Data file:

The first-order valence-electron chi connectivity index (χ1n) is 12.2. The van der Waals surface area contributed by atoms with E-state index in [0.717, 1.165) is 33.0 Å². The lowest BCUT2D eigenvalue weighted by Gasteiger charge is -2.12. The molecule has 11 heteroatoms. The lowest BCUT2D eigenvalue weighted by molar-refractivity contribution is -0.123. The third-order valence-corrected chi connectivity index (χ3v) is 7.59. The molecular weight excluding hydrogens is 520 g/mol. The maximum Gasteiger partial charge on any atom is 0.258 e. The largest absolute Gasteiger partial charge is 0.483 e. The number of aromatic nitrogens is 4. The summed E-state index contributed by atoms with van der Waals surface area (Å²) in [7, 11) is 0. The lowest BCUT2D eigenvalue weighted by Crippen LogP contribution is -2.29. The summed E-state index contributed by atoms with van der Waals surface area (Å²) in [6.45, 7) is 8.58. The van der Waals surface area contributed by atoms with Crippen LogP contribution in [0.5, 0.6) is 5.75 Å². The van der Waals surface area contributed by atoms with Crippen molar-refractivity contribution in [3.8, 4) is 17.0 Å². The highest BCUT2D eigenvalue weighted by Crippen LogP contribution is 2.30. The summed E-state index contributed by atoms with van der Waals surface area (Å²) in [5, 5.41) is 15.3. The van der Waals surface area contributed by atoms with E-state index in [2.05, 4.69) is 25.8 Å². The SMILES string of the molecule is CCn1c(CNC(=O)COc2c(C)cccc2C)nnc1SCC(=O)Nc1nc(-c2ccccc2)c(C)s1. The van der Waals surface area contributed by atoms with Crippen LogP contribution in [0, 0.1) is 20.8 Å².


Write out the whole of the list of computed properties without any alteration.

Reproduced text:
The first-order valence-electron chi connectivity index (χ1n) is 12.2. The van der Waals surface area contributed by atoms with E-state index in [0.717, 1.165) is 33.0 Å². The lowest BCUT2D eigenvalue weighted by Gasteiger charge is -2.12. The molecule has 11 heteroatoms. The lowest BCUT2D eigenvalue weighted by molar-refractivity contribution is -0.123. The third-order valence-corrected chi connectivity index (χ3v) is 7.59. The molecular weight excluding hydrogens is 520 g/mol. The maximum Gasteiger partial charge on any atom is 0.258 e. The largest absolute Gasteiger partial charge is 0.483 e. The number of aromatic nitrogens is 4. The summed E-state index contributed by atoms with van der Waals surface area (Å²) in [7, 11) is 0. The lowest BCUT2D eigenvalue weighted by Crippen LogP contribution is -2.29. The summed E-state index contributed by atoms with van der Waals surface area (Å²) in [6.45, 7) is 8.58. The van der Waals surface area contributed by atoms with Crippen LogP contribution in [0.5, 0.6) is 5.75 Å². The van der Waals surface area contributed by atoms with Crippen molar-refractivity contribution in [3.8, 4) is 17.0 Å². The highest BCUT2D eigenvalue weighted by Crippen LogP contribution is 2.30. The summed E-state index contributed by atoms with van der Waals surface area (Å²) in [5, 5.41) is 15.3. The van der Waals surface area contributed by atoms with E-state index in [2.05, 4.69) is 25.8 Å². The SMILES string of the molecule is CCn1c(CNC(=O)COc2c(C)cccc2C)nnc1SCC(=O)Nc1nc(-c2ccccc2)c(C)s1. The van der Waals surface area contributed by atoms with Crippen LogP contribution in [0, 0.1) is 20.8 Å².